“For there are no new ideas. There are only ways of making them felt…while we suffer the old longings, battle the old warnings and fears of being silent and impotent and alone, while we taste new possibilities and strengths.” 

—Audre Lorde

At the start of every program year, we introduce Block by Block’s foundational question: “How is the community I’m living in affecting the person I’m becoming?” This year was no different. But instead of just asking about the community’s role in shaping who we are, we also turned to the very systems that create the conditions of our communities. 

Accomplishing this required us to explore and develop a unique framework across a pedagogical arc from oppression to resistance to liberation with a specific goal: understanding, rebuilding, and sustaining the villages that have created and continue to shape us with an unfettered, unflinching, purposeful glare of healing. 

In her transformative essay by the same name, feminist scholar Audre Lorde explains that poetry is not a luxury: 

It is a vital necessity of our existence. It forms the quality of the light within which we predicate our hopes and dreams toward survival and change, first made into language, then into idea, then into more tangible action. Poetry is the way we help give name to the nameless so it can be thought.

Photo Credit: Laura Mulder. All images were taken pre-COVID.

Together, we had to learn and embody this truth. We had to feel and work it in our mouths and across our tongues to better understand the world we lived in and how different it might have been from the one we were raised in. This process was sobering, challenging, insightful, and empowering. It required us to dig deep into our own histories and understandings of ourselves and others. We had to examine the social injustices that have harmed or benefited us and our families for generations. We came face to face with our privilege or lack thereof. The goal: not to re-traumatize, but to open our eyes to the world in front of us, the world that awaits us to determine what restoration and transformation look like for our community, its systems and institutions, and the path to healing through village-building and connection.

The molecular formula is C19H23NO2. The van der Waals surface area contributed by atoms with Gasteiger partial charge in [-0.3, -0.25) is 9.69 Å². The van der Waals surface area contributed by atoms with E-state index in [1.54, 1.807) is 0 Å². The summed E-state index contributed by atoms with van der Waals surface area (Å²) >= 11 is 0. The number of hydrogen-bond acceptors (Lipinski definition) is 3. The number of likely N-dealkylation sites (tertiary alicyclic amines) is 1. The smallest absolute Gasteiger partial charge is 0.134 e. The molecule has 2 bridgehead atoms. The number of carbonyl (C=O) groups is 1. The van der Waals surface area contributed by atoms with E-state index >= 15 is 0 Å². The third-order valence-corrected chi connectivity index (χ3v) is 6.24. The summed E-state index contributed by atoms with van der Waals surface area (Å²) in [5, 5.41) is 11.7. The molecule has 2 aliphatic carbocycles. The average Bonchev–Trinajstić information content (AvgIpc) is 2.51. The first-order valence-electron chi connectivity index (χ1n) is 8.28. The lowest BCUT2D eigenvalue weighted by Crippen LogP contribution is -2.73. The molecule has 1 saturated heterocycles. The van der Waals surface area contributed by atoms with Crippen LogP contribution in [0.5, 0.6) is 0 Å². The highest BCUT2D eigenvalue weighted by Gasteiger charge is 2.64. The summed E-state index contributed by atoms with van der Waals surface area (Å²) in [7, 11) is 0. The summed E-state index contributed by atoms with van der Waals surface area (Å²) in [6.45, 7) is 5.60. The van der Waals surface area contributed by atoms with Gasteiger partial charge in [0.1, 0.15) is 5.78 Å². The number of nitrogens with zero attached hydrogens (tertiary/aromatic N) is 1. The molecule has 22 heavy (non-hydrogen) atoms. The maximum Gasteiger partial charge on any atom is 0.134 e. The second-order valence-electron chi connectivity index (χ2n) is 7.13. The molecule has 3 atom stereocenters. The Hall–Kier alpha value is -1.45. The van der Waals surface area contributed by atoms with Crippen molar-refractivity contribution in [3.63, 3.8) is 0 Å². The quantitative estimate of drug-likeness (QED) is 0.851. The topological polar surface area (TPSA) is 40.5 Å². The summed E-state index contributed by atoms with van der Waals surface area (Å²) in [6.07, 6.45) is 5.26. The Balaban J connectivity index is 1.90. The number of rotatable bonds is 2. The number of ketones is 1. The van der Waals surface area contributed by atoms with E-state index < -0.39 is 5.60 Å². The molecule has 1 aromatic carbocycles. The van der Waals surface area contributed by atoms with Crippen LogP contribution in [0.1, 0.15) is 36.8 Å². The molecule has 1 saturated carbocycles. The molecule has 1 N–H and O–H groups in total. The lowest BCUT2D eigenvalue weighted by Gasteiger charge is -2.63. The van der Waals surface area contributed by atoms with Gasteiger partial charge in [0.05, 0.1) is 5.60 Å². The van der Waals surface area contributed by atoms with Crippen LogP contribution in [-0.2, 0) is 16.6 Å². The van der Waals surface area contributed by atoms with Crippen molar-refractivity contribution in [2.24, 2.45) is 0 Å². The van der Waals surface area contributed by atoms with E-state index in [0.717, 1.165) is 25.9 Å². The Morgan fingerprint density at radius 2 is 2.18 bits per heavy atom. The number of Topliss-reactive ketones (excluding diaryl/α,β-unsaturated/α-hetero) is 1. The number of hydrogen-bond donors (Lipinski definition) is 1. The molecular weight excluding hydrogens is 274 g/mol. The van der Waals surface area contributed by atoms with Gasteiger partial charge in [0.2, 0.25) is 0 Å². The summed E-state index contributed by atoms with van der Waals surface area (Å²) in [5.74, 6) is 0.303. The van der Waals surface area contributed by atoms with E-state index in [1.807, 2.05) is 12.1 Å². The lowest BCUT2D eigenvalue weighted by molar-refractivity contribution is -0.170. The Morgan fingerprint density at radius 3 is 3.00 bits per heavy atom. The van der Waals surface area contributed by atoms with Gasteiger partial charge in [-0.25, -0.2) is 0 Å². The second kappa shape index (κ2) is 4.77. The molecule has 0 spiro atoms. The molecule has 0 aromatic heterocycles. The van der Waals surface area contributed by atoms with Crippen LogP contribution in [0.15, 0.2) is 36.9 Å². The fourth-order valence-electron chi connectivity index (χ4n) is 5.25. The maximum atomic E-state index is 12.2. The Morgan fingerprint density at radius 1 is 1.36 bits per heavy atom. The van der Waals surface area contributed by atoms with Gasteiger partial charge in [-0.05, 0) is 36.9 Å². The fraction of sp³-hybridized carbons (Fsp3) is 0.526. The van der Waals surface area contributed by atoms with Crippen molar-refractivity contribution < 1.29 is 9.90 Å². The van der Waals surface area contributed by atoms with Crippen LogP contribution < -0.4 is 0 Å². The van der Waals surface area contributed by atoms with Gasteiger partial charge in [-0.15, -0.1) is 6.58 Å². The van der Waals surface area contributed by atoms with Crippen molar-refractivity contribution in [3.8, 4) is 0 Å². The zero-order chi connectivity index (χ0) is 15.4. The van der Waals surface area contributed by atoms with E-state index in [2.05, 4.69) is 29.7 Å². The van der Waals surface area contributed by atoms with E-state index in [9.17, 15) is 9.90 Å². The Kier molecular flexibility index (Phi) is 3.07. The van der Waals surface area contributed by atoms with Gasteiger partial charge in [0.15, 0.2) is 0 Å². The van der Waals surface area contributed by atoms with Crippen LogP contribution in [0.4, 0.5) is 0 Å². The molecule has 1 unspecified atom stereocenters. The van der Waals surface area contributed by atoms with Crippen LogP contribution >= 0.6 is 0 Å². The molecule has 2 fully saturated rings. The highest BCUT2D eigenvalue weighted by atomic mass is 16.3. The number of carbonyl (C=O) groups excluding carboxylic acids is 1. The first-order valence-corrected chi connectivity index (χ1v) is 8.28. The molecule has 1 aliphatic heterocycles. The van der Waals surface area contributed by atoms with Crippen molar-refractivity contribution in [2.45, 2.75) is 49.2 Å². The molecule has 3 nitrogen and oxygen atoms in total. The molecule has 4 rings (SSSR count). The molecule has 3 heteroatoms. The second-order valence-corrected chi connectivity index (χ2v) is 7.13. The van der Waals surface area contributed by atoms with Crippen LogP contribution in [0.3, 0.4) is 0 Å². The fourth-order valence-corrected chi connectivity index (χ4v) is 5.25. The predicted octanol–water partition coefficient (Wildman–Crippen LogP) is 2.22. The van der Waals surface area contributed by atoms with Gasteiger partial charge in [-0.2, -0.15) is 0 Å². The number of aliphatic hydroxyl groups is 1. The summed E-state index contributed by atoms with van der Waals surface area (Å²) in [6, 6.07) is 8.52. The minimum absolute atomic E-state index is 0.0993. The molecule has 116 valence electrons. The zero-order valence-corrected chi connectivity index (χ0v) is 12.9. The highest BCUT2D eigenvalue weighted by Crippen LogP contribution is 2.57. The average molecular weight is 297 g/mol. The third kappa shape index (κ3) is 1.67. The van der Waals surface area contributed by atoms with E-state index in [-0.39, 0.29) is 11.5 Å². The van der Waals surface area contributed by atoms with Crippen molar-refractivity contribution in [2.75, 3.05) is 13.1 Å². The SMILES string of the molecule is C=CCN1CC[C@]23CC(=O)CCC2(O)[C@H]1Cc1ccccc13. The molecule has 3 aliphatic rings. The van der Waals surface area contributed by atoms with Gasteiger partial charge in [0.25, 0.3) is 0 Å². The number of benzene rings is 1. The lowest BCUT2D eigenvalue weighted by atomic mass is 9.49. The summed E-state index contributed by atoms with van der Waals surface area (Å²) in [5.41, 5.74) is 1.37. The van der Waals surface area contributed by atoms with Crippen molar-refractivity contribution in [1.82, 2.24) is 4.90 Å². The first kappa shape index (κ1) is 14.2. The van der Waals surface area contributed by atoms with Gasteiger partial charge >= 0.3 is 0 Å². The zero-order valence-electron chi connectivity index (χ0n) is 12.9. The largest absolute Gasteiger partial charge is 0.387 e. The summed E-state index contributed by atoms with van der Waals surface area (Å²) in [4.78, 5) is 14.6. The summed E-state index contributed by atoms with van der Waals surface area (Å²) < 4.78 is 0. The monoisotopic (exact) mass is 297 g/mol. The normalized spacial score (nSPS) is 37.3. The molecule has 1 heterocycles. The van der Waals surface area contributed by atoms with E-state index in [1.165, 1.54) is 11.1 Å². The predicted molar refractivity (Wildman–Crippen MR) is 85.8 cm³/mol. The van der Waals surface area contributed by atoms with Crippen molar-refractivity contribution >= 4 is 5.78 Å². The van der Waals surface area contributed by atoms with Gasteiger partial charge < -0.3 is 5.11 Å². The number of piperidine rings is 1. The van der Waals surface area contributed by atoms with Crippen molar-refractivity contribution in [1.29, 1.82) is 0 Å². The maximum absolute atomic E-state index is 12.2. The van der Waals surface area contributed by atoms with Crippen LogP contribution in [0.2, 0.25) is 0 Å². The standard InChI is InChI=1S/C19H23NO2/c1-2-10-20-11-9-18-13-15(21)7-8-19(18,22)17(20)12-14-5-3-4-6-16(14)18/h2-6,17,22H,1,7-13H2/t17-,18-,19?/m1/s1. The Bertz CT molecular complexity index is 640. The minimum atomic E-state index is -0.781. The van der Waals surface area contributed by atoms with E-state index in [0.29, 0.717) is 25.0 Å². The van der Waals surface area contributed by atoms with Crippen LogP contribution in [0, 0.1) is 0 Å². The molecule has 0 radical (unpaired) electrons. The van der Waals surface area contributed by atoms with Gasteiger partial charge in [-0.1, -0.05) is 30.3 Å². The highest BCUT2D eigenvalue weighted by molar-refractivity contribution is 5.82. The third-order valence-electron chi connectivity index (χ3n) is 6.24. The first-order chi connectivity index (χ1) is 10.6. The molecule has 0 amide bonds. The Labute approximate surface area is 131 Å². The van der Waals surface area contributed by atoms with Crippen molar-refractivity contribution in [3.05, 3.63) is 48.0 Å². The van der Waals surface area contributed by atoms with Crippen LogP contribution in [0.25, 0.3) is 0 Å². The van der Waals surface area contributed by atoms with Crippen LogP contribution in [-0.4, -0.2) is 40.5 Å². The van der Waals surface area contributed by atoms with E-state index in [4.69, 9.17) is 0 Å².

Photo Credit: Laura Mulder. All images were taken pre-COVID.

So often, we hear, “It takes a village to raise a child.” But Block by Block had to ask: where is that village? How does it shape us by its presence and/or absence, and what can we do to ensure that our village supports our growing, healing, and thriving? 

Together, we went on an unforgettable journey using creative writing, ethnographic research, theater, song, dance, and art across mediums to answer these questions, which inevitably only led us to more questions. But with these questions, we collectively created a vision of what’s possible when Savannah dares to tackle its most pressing problems with community- and youth-centered (and -led) solutions—and we became better artists, learners, humans, and village members because of it. 

On Saturday, at 11:30 a.m., Deep Center’s Block by Block program will do something it’s never done: it will host the first of a series of community conversations focused on healing in community, with community. This weekend’s focus: the school-to prison pipeline.  Our young leaders will moderate a panel of community members while showcasing the poetry, dance, and art that has helped them heal and push our collective and individual ideas of what is possible. The virtual event will also celebrate the release of their 200-page, full-color anthology, “Disrupting the School-to-Prison Pipeline: A Community-Centered Approach to Healing the Village,” and an accompanying visual album, showcasing slam poetry and dance that exemplifies what’s possible when youth artists create with the purpose of dismantling systems, and uplifting youth voice with the sole purpose of  healing themselves, each other, and the entire village. 

Block by Block. Dismantling the School-to-Prison Pipeline: A Community-Centered Approach to Healing the Village

On Saturday, October 17, we will discuss how Savannah residents, families, and communities are affected by the school-to-prison pipeline. 

Join us for “Dismantling the School-to-Prison Pipeline,” a virtual community conversation hosted by the youth artists of Deep Center’s high school Block by Block program. The conversation marks the culmination of a year-long process of research and creative production by youth and adult artists focused on how the complex system of the school-to-prison pipeline affects Savannah. This virtual event will feature a Q&A session with visiting community members. Guests will also get a sneak peek of Block by Block’s full-color visual album featuring youth-choreographed dance numbers and spoken word performances.


Saturday, October 17, 2020

11:30 a.m.: Live-streaming begins at the link here.